We all know John Newton as the author of Amazing Grace, perhaps the best-known gospel hymn of all time. We also may know him as a converted slave trader who contributed to the English abolition movement in the late 1700s. Fewer may know him as a conservative (though Anglican) pastor of two parish churches during that same time. During his first pastorate in Olney (famous for his “Olney Hymns” with William Cowper), he welcomed a dissenters’ meeting to be held often in his church building. That meeting happened to include William Carey and Andrew Fuller. Even fewer (myself included until reading this book) would know him as a powerful writer of theological and devotional thought. His insight in applying biblical principles to the struggle for godliness is highly unusual in today’s devotional literature. Newton begins with man’s depravity and ends with man’s sanctification. A very satisfying read.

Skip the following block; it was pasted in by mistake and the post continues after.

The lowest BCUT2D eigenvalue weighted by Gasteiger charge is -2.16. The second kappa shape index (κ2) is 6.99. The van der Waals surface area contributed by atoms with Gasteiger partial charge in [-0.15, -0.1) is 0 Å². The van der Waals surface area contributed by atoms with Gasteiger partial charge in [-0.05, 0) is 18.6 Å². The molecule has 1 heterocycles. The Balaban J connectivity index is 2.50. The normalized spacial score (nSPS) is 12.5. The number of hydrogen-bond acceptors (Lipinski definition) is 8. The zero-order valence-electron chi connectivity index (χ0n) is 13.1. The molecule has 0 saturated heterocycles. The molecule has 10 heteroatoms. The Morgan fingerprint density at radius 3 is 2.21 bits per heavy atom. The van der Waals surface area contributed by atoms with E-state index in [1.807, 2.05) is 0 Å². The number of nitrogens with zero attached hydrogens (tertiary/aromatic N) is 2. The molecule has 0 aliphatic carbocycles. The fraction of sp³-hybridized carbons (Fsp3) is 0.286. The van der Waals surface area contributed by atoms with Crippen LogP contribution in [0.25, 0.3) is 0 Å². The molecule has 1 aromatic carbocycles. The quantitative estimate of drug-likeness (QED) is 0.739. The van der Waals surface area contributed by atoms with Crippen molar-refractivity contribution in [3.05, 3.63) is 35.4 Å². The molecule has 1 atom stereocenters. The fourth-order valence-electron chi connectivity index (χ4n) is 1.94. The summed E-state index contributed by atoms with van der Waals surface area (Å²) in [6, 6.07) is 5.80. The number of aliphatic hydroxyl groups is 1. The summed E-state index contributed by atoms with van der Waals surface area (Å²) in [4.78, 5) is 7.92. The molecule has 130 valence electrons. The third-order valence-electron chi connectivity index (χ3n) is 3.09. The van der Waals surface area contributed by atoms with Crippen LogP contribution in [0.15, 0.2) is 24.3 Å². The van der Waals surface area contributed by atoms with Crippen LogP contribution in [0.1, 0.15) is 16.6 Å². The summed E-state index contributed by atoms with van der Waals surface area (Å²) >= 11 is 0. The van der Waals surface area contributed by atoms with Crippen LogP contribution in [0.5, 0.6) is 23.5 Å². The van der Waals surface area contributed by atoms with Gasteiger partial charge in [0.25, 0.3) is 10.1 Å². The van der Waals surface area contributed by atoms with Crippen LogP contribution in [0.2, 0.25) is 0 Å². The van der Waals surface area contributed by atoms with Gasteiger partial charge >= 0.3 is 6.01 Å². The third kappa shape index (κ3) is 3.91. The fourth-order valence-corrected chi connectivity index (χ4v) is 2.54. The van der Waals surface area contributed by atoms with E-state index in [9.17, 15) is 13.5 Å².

Quotes from this book:
[A believer] “loves the Lord’s people, accounts them the excellent of the earth, and delights in their conversation. He is longing, waiting, and praying, for a share in those blessings which he believes they enjoy, and can be satisfied with nothing le …John Newton on Abortion
“Unnatural lusts, and the want of natural affection toward their offspring, are abominations not to be found among the brute creation. What shall we say of mothers destroying their children with their own hands, or of the horrid act of self-murder! M …